If the answer is Yes to the first two, it’s probably safe to go ahead. But the best, truest and safest, and the biggest guarantee of a positive, nourishing and enlightening experience, is when you can answer Yes to all three.

Trust means you don’t have to worry about arguments, manipulation or being taken advantage of. The importance of Love is pretty self-explanatory — it makes you feel better, safer and more comfortable, and your experience will reflect that. If you can find these two in a person its very likely you’ll also find the third — though not always.

Why is it important the person has no agenda? Humans, by their very nature, are controlling beings; we like to “do things our way,” be in control, and have people think — and act — the way we do. Even if we don’t admit it, it’s the way we’re wired. It’s not always a bad thing, but for sharing a Psychedelic experience, it’s damaging. The reason is that to transcend — to reach the deeply meditative or psychedelic state — you must let go of your ego, your beliefs and your assumptions; to have an out-of-body, deep, awakening experience, you need to let go of thought, of rationality, of the analysing-mind; if you are to truly and fully benefit from the psychedelic experience, you have to stop clinging to yourself and your ideologies. Expectations, then, are like roadblocks: you must remove them if you are to move forward.

Science has shown that when we’re in a transcendental state — in creative flow, the meditative state, tripping on psychedelics, or even asleep — the prefrontal cortex — part of the brain responsible for critical thinking, planning and striving — is offline. What’s happening is a shift of energy in the brain; the prefrontal cortex is essentially ’starved’ of energy and as a result, critical thinking ability disappears; not that it disappears, but that it doesn’t enter our thoughts.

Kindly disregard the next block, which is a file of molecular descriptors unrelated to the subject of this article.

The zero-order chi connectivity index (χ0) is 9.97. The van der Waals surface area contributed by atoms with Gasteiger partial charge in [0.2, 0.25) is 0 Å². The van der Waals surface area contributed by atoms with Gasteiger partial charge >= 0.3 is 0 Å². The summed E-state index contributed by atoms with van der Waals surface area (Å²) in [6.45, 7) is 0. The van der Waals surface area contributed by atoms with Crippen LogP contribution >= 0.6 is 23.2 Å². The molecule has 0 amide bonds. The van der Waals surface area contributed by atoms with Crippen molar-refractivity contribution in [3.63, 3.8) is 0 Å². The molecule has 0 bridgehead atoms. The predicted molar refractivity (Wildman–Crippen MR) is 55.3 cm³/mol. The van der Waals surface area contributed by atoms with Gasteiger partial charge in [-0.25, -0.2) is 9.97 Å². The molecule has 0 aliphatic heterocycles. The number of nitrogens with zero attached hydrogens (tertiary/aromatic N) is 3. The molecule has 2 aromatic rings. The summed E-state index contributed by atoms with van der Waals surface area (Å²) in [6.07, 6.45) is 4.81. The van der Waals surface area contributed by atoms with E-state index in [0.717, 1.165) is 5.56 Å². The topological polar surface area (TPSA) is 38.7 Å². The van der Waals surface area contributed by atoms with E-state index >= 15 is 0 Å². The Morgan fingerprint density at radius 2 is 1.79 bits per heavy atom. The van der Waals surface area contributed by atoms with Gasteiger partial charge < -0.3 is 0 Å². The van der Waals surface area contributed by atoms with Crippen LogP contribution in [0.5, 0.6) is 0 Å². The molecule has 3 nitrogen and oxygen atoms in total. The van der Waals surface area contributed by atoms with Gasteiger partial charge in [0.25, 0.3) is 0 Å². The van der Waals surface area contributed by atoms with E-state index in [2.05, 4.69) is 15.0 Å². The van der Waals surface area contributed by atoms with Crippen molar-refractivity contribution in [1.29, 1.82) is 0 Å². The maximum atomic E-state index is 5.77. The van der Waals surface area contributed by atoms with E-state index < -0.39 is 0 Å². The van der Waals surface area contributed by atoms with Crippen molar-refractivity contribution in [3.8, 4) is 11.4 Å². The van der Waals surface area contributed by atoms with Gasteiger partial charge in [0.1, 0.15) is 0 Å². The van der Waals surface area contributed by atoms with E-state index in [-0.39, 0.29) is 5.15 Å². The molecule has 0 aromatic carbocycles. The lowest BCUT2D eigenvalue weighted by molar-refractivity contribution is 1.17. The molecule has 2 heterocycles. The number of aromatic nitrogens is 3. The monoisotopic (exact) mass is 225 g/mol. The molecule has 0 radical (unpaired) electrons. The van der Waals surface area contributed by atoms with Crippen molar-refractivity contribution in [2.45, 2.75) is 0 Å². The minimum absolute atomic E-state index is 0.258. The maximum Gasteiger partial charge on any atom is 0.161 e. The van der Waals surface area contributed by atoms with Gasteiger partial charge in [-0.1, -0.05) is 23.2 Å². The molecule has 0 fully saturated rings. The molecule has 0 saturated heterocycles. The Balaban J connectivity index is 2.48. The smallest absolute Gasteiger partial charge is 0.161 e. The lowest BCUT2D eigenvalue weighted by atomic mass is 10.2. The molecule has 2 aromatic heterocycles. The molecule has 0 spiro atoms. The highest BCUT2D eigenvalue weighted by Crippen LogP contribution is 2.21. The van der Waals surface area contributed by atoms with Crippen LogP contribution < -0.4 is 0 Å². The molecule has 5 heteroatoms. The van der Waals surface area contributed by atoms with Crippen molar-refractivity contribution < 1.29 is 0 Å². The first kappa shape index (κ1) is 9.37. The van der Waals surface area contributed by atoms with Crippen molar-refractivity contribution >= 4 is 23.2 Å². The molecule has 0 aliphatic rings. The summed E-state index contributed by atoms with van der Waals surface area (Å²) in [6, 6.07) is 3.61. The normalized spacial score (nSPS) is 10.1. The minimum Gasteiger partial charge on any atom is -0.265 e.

Even in a non-shared affair, having expectations — that you’ll be immediately enlightened; that you’ll be able to control the experience, that it will last forever, that it will tell you the answer to all your problems, solve all your problems, or that psychedelics are the answer to all your problems, or whatever else — can really degrade the experience, suppress the benefits, and leave you feeling unsatisfied, unenlightened, and in some cases, craving something more. Hence, addiction.

The most impeding thing, though, is when the person you’re sharing the experience with has expectations of you: when they have a desire for you to behave a certain way, or to say “this” or see “that;” basically, when they some sort of agenda, obvious or not. In no way is this going to help; it will most likely harm.

Clearly, finding the right person to trip with is a no-brainer, and if you’re trying psychedelics for the first time it’s something you need to seriously consider. It doesn’t have to be hard however, just remember it should be someone you trust, someone you love, and someone with no agenda. Tick these boxes and you’ll be alright.

Terence Hoffman
In the first half of his life, Terence graduated with a PhD from Harvard, worked in clinical psychology, traveled the world to explore culture, tried every psychedelic in the book, wrote scientific papers, lectured, and ran an ashram--just to name a few things. Today, he works primarily from his Ashram, where he teaches Kundalini Yoga, Transcendental Meditation, and educates people on psychedelics. His favourite breakfast is coffee, and he regularly goes days without eating anything.